The triathlon training blog of Phil Barnes

Low tech cadence (rpm) counting

I learned to appreciate cadence (the number of R.P.M.s or pedal strokes per minute) a couple of years ago.

I used to just grind huge gears without any consideration whatsoever. I thought cadence sensors were just gimmicky toys… until I happened to get one on a cheap bike computer.

Then, I started paying attention to it, and noticed that speed sometimes went up when I used an easier gear at a higher rpm… *light bulb over head effect* …and then, I read some stuff, heard some stuff, learned some stuff from others – long story short, cadence is important.

:::Fast forward to now.

My brand new state-of-the art Tacx Flow ergotrainer, includes a cadence sensor. However, it’s still not working. I’m on my second display unit – and it too has the same problem as the first. The trainer still works, as a manual trainer would, and I did a spin last night; using my bike’s gears to adjust resistance.

My goal last night was to maintain high cadence; help get my legs back into cycling strength. I did pretty well, averaging high 90’s to low 100’s.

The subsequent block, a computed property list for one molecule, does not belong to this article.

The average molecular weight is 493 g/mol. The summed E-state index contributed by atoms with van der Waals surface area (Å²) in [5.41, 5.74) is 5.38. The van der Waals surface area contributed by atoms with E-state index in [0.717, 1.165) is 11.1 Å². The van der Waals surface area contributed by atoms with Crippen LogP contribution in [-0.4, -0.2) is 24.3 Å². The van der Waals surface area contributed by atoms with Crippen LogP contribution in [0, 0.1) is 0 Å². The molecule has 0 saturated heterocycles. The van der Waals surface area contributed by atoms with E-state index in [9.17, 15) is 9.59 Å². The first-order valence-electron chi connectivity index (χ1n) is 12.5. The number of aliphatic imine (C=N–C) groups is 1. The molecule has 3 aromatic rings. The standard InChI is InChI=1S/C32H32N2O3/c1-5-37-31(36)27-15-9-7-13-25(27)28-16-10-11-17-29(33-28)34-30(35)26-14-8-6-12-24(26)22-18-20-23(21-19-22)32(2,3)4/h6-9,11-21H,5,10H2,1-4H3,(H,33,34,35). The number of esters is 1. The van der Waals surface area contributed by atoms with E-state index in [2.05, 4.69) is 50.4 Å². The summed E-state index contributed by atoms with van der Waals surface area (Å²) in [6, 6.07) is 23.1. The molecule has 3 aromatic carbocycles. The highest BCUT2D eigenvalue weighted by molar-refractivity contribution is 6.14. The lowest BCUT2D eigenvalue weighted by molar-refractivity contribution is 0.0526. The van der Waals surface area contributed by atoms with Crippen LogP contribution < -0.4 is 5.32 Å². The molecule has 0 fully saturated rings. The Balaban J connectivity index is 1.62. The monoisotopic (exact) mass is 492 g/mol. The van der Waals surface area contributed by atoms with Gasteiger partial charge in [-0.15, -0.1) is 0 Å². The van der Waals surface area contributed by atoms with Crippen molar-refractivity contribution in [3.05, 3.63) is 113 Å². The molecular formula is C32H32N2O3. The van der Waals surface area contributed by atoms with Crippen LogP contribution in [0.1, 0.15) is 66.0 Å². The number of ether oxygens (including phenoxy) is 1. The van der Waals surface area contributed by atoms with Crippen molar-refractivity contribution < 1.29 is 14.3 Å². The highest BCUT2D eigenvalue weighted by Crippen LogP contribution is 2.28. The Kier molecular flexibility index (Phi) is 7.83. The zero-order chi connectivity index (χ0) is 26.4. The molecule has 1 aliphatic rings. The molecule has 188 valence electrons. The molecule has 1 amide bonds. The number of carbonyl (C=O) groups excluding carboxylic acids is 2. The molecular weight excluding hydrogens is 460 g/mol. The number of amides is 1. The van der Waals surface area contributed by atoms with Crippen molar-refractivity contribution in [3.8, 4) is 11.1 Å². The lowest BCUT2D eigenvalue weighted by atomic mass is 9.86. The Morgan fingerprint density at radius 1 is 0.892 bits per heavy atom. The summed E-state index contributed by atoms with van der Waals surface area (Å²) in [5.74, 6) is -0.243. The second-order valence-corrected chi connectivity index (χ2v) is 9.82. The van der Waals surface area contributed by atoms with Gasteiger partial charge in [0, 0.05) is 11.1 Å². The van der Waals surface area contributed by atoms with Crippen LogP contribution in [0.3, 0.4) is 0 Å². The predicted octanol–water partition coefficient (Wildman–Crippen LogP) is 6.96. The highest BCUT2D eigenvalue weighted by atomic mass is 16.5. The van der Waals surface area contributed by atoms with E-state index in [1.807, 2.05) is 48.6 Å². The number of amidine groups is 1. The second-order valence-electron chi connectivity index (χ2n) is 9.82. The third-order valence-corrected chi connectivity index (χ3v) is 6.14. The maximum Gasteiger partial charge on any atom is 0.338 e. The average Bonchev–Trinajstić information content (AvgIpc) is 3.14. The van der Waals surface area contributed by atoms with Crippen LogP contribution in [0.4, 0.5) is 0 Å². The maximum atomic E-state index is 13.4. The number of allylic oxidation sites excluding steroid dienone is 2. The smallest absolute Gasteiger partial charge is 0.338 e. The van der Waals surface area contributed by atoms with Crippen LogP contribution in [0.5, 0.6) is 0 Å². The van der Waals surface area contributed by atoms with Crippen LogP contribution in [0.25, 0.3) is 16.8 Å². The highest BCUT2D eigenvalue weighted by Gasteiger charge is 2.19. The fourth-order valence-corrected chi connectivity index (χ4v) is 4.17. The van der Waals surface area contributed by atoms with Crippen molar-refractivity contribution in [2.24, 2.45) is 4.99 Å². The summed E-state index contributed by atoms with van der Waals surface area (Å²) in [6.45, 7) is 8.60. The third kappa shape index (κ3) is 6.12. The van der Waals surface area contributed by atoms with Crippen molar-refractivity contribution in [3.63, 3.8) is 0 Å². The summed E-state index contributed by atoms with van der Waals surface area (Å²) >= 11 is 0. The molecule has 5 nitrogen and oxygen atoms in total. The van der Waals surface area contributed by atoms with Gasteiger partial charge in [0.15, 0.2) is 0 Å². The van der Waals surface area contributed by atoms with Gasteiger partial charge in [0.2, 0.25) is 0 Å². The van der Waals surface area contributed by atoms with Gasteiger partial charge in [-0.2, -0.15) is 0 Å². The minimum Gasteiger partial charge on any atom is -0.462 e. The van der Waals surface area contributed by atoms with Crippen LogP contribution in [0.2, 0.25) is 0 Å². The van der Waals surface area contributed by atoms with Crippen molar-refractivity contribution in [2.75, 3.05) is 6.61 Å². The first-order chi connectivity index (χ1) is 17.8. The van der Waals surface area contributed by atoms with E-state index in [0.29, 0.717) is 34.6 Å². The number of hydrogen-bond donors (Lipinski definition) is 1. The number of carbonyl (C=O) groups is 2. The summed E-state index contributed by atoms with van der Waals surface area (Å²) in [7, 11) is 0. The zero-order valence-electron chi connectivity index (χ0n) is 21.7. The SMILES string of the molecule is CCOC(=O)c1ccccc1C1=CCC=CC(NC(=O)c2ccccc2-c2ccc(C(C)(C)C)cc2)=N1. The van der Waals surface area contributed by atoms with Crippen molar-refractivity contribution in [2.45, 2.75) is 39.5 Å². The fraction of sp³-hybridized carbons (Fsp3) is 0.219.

But Phil, I thought you said your cadence sensor wasn’t working?

Correct. There is a trick that I learned a while ago. It’s brutally simple. Perhaps everyone in the world knows this. But, it seemed revolutionary to me at the time, so I share it with the Internet today: all you need is a watch and a command of the “4 times table”.

Step 1: Start cycling

Step 2: When you’re ready to get a cadence reading, observe your watch

Step 3: When the seconds are at a convenient location; e.g. :00, :15, :30, :45 start counting the number of times your left leg hits the bottom of the pedal stroke*

Step 4: Continue counting for 15 seconds

Step 5: Multiply that the number you counted to by 4 – voila your cadence in RPM.

*I find, for some reason, that it’s easier to count my left leg. I think this might be because, I’m right handed. Perhaps lefties will find it easier to count their right leg?

If it’s too difficult to look at your watch, consider setting a countdown timer, that will beep for you. I’ve done this before. Setting a timer for a minute, and counting for the entire minute works too.

Bonus: Cadence Conversion Chart (for 15 second intervals)

CountCadence
1456
1560
1664
1768
1872
1976
2080
2184
2288
2392
2496
25100
26104
27108